Can Student Loans Put a Lien on Your House?

Remove My Lien Can Student Loans Put a Lien on Your House?

Can Student Loans Put A Lien On Your House?

Banks, courts, the government, or IRS can place a lien on your property when you are late in paying a loan or taxes. A claim on your property means the claimant can seize your property and sell it as collateral for their claim against you.

If you’re wondering if the creditors who fund your , the answer is yes, they can. It’s rare, however. Thanks to deferment options, you can usually just contact your lender and ask for an extension. Of course, the interest will keep piling up. If your student loans were funded by a private organization (like a local credit union), you might need to fight that lien.

Unfortunately, fighting a lien on your own is never easy. DoNotPay can help you leverage both the law and the interests of the person  against you to avoid having your property seized.

What Is a Lien?

A lien is a legal claim against your property such as a house, car, money in the account due to a debt that a claimant alleges you did not pay. The goal of the lien is to allow the claimant to take whatever property the court deems to be suitable collateral and sell it to recover the unpaid claim.

Can Student Loans Put a Lien On Your Home?

Statistics reveal over 3,000 people default on their federal student loans each day. Missing a student loan payment has far much more repercussions than a hurt credit score. The government is known to sue borrowers who default on their loans on occasion. If the federal government wins, they can place a lien on your house and even force a sale.

The government can also garnish income sources like:

  • Your Social Security check
  • Your federal tax refund, or
  • Disability benefits to recover their money

Who Else Might File a Lien Against My Property?

Apart from student loans, liens can be filed for many different reasons. These include:

  • Mortgage or car loans: If you are behind on your mortgage or car loans, the bank may place a lien on your property to recoup its cost.
  • IRS taxes: If you owe IRS taxes, the agency may place a lien on your property as a last resort to recover the taxes you owe.
  • Child support: If you owe child support or alimony, a court may put a lien on your property to make sure that these payments are made.
  • Contractor: If you owe money to a contractor. A court may place a lien on your property to ensure the claimant gets paid.

How to Check If I Have a Lien on My Property?

It is essential to check liens if you are behind on your repayments. There are two ways to see if a property has a lien, they’re explained in the table below.

Check your county recordsLiens are matters of public record. Check with your county recorder, county clerk, or county assessor's office to see if the government has placed a lien on your property.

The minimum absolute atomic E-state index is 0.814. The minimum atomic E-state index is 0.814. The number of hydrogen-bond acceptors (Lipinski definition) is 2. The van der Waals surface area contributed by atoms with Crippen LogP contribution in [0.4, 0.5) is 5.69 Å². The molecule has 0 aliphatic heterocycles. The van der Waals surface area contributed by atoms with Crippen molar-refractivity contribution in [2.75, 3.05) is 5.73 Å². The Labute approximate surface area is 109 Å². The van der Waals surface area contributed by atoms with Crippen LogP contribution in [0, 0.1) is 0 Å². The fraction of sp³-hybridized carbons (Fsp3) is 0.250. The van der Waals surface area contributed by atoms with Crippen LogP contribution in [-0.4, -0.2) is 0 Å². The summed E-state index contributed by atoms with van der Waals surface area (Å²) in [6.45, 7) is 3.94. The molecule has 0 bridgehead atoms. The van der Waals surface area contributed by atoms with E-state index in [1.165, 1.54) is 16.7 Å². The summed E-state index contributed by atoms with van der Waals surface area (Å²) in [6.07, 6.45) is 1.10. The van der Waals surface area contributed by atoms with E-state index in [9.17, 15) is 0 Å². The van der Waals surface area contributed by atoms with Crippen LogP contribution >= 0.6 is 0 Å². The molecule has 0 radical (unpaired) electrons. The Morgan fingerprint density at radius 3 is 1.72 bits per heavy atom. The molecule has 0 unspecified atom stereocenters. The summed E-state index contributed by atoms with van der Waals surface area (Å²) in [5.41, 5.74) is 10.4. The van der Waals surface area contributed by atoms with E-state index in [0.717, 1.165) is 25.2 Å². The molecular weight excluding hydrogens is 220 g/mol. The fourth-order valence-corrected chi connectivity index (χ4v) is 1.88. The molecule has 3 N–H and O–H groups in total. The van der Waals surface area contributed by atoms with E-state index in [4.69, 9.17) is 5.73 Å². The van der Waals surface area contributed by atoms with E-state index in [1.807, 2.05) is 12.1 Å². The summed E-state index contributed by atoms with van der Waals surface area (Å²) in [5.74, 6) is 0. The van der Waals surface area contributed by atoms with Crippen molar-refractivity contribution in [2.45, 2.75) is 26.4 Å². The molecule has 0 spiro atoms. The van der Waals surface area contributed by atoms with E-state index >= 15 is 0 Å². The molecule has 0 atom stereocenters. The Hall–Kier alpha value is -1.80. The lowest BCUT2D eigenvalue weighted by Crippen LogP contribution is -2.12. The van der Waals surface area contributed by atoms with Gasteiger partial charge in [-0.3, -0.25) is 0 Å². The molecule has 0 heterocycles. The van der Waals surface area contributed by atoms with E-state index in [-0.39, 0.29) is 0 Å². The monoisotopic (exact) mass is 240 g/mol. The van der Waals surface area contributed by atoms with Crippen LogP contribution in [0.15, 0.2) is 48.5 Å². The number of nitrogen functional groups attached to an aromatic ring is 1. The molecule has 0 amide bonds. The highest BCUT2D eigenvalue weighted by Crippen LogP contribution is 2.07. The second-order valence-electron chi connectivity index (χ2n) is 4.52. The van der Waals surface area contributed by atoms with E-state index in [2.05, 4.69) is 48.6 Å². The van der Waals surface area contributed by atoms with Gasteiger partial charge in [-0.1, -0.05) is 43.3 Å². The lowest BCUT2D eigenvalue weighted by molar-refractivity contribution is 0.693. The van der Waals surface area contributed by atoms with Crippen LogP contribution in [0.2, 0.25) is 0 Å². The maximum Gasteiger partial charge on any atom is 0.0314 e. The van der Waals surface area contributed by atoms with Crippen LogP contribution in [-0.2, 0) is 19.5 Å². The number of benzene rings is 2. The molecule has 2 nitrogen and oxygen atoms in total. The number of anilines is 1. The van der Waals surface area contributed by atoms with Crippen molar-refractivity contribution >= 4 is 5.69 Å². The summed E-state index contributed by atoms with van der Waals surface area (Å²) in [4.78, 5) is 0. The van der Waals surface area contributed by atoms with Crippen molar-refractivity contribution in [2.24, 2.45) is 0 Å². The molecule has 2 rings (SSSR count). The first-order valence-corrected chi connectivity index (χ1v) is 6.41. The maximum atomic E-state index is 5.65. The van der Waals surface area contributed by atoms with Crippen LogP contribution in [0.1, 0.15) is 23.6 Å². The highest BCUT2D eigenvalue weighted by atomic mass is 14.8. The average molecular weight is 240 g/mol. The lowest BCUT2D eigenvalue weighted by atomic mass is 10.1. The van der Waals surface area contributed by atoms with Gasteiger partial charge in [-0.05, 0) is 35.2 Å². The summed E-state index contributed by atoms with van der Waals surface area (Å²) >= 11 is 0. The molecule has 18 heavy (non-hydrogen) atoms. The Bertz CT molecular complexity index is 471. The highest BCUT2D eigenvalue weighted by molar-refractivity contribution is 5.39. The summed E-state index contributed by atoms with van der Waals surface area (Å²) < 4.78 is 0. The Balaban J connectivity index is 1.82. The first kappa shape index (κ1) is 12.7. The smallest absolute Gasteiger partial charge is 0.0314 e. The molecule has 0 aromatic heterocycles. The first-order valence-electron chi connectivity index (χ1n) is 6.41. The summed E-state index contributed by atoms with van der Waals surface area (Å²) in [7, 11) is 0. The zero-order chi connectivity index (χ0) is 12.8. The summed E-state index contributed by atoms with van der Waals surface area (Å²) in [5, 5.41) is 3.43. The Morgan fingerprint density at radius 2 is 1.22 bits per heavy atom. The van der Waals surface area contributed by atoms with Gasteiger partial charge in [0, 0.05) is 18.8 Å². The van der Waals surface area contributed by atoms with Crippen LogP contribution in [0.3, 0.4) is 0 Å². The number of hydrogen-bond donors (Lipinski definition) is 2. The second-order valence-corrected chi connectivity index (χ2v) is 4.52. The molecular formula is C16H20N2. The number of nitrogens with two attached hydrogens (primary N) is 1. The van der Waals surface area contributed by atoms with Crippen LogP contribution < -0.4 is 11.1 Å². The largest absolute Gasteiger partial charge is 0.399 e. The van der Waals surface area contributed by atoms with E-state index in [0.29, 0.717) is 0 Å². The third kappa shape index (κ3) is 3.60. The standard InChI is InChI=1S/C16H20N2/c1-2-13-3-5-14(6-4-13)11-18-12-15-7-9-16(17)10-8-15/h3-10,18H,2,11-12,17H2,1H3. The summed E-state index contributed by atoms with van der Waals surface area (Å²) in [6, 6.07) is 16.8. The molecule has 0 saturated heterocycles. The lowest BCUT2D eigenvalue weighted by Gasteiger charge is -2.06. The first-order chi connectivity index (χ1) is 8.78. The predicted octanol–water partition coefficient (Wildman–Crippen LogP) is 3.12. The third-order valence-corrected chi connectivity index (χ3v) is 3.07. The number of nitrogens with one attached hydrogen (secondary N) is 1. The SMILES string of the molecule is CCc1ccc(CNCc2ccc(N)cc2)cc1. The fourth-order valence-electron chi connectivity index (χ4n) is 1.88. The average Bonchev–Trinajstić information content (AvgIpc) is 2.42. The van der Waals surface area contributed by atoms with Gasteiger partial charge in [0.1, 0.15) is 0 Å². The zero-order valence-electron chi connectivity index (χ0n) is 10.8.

Use online lien search toolsSeveral companies offer title and property lien search tools. Try online search tools such as:

  • US Title Records
  • Courthouse Direct
  • Property Shark
The county property appraiser websiteYou can also search your county's property appraiser's website.

How to Get a Lien Off Your House

You can  on your property by taking the following steps:

  1. Pay your debt. The easiest way to remove a lien is to pay off the balance of your debt. This allows you to file a Release of Lien form that will effectively remove the lien from your property.
  2. Obtain a court order. Another alternative is to obtain a court order that will remove the lien. This can be a great option where the lien was obtained coercion, through fraud, bad faith, or any other illegal means
  3. File bankruptcy (this does not work for federally-funded .)You can also file chapter 7 bankruptcy to remove a lien. However, this option is only available for specific types of liens, such as judicial liens.
  4. Negotiate. You can also negotiate with the claimant in an excellent way to clear your debts. If both parties agree, a settlement could be worked out.
  5. Wait for the statute of limitations to run out. Most liens have a statute of limitations. Each state has its law setting limits on how long a lien will run. Once time passes, the lien can be removed and viewed as unenforceable.

Remove a Lien With DoNotPay

The DIY methods to remove a lien are tedious and time-consuming. You can save your property through DoNotPay. DoNotPay can amass relevant information to your lien situation and send a letter to the creditor that placed a lien on your property requesting a renegotiation of the terms of your debt based on your needs.

In addition, we can fill out a Release of Lien form and send it to your creditor to sign, allowing you to get the lien off your record and out of mind once you renegotiate your debt. That way, you can move past your lien and secure your property.

Here is how to get started:

  1. Search for remove my lien on DoNotPay.


  2. Start our Remove My Lien product.


  3. Answer some questions about your specific lien and let us help you craft a letter to your creditor to resolve the issue.


DoNotPay Can Help

The Department of Justice says over 3,300 student loan borrowers have received a court summons for defaulting in the past couple of years. Most times, the borrowers lose, thus giving a leeway for the government to place a lien on their home and even force a sale. If you are at risk of losing your house due to an , DoNotPay can help. Contact us today to learn more.

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